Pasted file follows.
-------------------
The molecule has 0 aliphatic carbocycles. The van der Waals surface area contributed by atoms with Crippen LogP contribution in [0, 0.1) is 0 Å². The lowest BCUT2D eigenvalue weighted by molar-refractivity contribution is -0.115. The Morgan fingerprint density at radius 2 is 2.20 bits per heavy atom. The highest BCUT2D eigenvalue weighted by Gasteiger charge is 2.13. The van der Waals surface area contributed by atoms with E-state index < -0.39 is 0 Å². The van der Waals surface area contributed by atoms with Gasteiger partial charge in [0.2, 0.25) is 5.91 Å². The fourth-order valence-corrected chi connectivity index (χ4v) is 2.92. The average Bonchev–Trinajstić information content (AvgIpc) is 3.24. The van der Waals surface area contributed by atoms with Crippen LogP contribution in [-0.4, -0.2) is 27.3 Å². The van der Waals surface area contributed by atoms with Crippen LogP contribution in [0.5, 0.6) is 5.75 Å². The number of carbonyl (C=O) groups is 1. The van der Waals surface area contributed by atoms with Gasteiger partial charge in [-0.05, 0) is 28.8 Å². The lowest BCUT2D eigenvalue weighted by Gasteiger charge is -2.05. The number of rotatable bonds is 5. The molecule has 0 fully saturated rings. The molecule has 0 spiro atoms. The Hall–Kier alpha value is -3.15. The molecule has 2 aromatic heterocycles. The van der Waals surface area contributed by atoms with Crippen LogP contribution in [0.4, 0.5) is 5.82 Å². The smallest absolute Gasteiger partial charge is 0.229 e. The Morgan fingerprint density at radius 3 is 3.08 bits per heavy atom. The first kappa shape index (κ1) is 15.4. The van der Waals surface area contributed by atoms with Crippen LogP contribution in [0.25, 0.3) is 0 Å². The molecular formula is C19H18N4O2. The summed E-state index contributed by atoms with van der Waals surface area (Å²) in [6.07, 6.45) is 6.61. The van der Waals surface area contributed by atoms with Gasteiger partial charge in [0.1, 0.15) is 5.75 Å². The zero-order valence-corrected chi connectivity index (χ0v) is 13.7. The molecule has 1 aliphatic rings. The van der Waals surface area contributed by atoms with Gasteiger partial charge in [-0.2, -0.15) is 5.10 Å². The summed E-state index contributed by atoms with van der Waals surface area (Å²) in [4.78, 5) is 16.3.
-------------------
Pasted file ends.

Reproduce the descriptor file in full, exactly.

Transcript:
The molecule has 0 aliphatic carbocycles. The van der Waals surface area contributed by atoms with Crippen LogP contribution in [0, 0.1) is 0 Å². The lowest BCUT2D eigenvalue weighted by molar-refractivity contribution is -0.115. The Morgan fingerprint density at radius 2 is 2.20 bits per heavy atom. The highest BCUT2D eigenvalue weighted by Gasteiger charge is 2.13. The van der Waals surface area contributed by atoms with E-state index < -0.39 is 0 Å². The van der Waals surface area contributed by atoms with Gasteiger partial charge in [0.2, 0.25) is 5.91 Å². The fourth-order valence-corrected chi connectivity index (χ4v) is 2.92. The average Bonchev–Trinajstić information content (AvgIpc) is 3.24. The van der Waals surface area contributed by atoms with Crippen LogP contribution in [-0.4, -0.2) is 27.3 Å². The van der Waals surface area contributed by atoms with Crippen LogP contribution in [0.5, 0.6) is 5.75 Å². The number of carbonyl (C=O) groups is 1. The van der Waals surface area contributed by atoms with Gasteiger partial charge in [-0.05, 0) is 28.8 Å². The lowest BCUT2D eigenvalue weighted by Gasteiger charge is -2.05. The number of rotatable bonds is 5. The molecule has 0 fully saturated rings. The molecule has 0 spiro atoms. The Hall–Kier alpha value is -3.15. The molecule has 2 aromatic heterocycles. The van der Waals surface area contributed by atoms with Crippen LogP contribution in [0.4, 0.5) is 5.82 Å². The smallest absolute Gasteiger partial charge is 0.229 e. The Morgan fingerprint density at radius 3 is 3.08 bits per heavy atom. The first kappa shape index (κ1) is 15.4. The van der Waals surface area contributed by atoms with Crippen LogP contribution in [0.25, 0.3) is 0 Å². The molecular formula is C19H18N4O2. The summed E-state index contributed by atoms with van der Waals surface area (Å²) in [6.07, 6.45) is 6.61. The van der Waals surface area contributed by atoms with Gasteiger partial charge in [0.1, 0.15) is 5.75 Å². The zero-order valence-corrected chi connectivity index (χ0v) is 13.7. The molecule has 1 aliphatic rings. The van der Waals surface area contributed by atoms with Gasteiger partial charge in [-0.2, -0.15) is 5.10 Å². The summed E-state index contributed by atoms with van der Waals surface area (Å²) in [4.78, 5) is 16.3.